“…O Lord God of our fathers, art not thou God in heaven? and rulest not thou over all the kingdoms of the heathen? and in thine hand is there not power and might, so that none is able to withstand thee?”—2 Chronicles 20:6.
Scripture Reading: Matthew 6:9-15; Exodus 16:1-15
The first three points of focus in the Lord’s prayer is the Lord: “Hallowed be thy name,” “Thy kingdom come,” “Thy will be done” (Matthew 6:9-10). The last four points focus on our needs: “Give us this day…” “Forgive us our debts,” “Lead us not into temptation,” “Deliver us from evil” (Matthew 6:11-13). How do we make the last four points a practical part of our prayer life?
RELIANCE—We need to thank the Lord for His daily provision, and commit every aspect of our day to Him. Nothing we do can add one second to our life (Matthew 6:27). As a result, we need to continually recognize and rely upon the Lord for everything—food, clothing, shelter, salvation, His Spirit, our family, and so on.
FORGIVENESS—Forgiveness and confession need to be a constant part of prayer. God will not hear us if we don’t confess our sin (Psalm 66:18). Wrong motives, attitudes, words, thoughts, and actions need to be confessed and forsaken. Even more, sins we’ve committed against others need to be confessed, not only to God but to those we’ve sinned against (James 5:16). Forgiveness not only needs to be extended to others, but we need to accept the forgiveness others extend to us. The seriousness of this principle is shown in Matthew
6:14-15 – if we don’t forgive others, then we’re not forgiven by the Father.
DELIVERANCE—We need to rely on God for our daily temptations and struggles with sin. God will never tempt us to sin, but we do need to be ready to combat the powers of sin and death with the Spirit of God. if we don’t make this a practical part of our prayer life by confessing our need for His strength and power, we’re asking for defeat.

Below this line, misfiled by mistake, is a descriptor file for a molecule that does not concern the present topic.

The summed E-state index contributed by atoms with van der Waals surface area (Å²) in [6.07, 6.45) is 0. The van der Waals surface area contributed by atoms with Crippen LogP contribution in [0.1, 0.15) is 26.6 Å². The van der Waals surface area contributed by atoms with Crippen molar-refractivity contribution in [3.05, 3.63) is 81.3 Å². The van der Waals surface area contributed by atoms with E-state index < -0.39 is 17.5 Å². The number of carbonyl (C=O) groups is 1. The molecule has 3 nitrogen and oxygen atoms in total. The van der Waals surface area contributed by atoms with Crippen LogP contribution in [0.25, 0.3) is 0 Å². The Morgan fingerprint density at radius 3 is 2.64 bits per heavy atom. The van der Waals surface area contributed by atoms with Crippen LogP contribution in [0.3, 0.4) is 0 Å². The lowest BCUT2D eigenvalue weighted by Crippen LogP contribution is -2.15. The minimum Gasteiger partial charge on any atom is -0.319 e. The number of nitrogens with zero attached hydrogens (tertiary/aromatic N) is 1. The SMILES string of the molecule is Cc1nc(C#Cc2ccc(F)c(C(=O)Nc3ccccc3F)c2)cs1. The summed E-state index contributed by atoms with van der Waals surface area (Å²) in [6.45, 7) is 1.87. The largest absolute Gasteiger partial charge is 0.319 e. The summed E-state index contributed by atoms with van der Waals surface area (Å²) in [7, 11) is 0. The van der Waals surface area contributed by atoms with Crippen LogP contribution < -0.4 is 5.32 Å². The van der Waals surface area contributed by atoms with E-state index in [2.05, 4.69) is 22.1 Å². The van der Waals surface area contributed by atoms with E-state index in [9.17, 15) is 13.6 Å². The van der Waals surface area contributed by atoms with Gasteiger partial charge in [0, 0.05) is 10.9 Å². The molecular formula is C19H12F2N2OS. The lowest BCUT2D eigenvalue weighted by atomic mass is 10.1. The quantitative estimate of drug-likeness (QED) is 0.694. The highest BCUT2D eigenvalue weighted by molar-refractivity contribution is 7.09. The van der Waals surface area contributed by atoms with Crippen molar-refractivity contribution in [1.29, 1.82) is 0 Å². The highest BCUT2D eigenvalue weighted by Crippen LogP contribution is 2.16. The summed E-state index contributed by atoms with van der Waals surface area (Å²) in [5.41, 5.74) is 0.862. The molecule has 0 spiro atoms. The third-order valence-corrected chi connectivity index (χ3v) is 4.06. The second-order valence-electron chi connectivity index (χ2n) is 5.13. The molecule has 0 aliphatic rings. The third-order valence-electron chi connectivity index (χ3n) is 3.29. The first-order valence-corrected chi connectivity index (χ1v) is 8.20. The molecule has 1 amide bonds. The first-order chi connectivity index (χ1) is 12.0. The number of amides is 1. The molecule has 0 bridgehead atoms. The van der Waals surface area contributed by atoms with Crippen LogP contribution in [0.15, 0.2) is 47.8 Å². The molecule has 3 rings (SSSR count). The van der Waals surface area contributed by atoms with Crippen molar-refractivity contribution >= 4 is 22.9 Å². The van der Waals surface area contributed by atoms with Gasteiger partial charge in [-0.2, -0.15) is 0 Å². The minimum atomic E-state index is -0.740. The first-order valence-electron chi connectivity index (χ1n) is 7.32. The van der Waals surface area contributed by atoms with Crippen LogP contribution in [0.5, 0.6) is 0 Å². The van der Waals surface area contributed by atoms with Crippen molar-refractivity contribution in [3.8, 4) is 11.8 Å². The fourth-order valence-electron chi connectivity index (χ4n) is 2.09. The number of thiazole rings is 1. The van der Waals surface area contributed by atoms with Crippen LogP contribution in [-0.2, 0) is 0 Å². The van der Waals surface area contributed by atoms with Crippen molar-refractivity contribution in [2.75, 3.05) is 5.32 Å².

- How important is it that we remember God provides our needs daily? Deuteronomy 2:7; 2 Kings 4:1-7; Luke 6:38. Compare this with the daily provision of manna given to Israel in Exodus 16:1-5, 14-15.
- How do the principles of confession and forgiveness in Matthew 6:12, 15 affect our relationship with the Lord? James 5:16; Psalm 38:1-18; Proverbs 28:13; I John 1:7-10; Colossians 3:13. What are the consequences of not forgiving others? Matthew 6:15; James 2:10-13; Romans 2:1-6.
- Why does Christ instruct us to pray “…And lead us not into temptation…” if God never tempts man (Matthew 6:13; James 1:13)? Romans 5:3-5; Deuteronomy 8:1-5; James 1:2-4; Exodus 20:20.
Note: The word “temptation” is translated from the Greek word peirasmos and can be translated “temptation” or “trial.” If this word is applied to an action of God, then “trial” is the appropriate translation. If it applied to a temptation to sin, then “temptation” is the appropriate translation.
- What promises do we have of deliverance from sin and evil? 1 Corinthians 10:13; 2 Peter 1:3-10; 2 Corinthians 1:10; 2 Timothy 4:18.
- Why is Matthew 6:13b a fitting end to this prayer? 1 Chronicles 29:12; 2 Chronicles 25:8; 20:6; Daniel 2:20-22; Psalm 83:18.
Note: “Finally, the rich doxology expresses the certain hope that our prayers shall be heard and that God, in view of His great character, will bring to pass the highest good in our lives.” —Liberty Bible Commentary, Jerry Falwell
This week, ask yourself three questions: Do I harbor any unforgiveness toward anyone? What is the source of this unforgiveness? What do I need to do about my unforgiveness? Then, make a list of all those you need to ask forgiveness of and set a time to get together to confess your sin. If possible, make restitution to any and all those you’ve sinned against.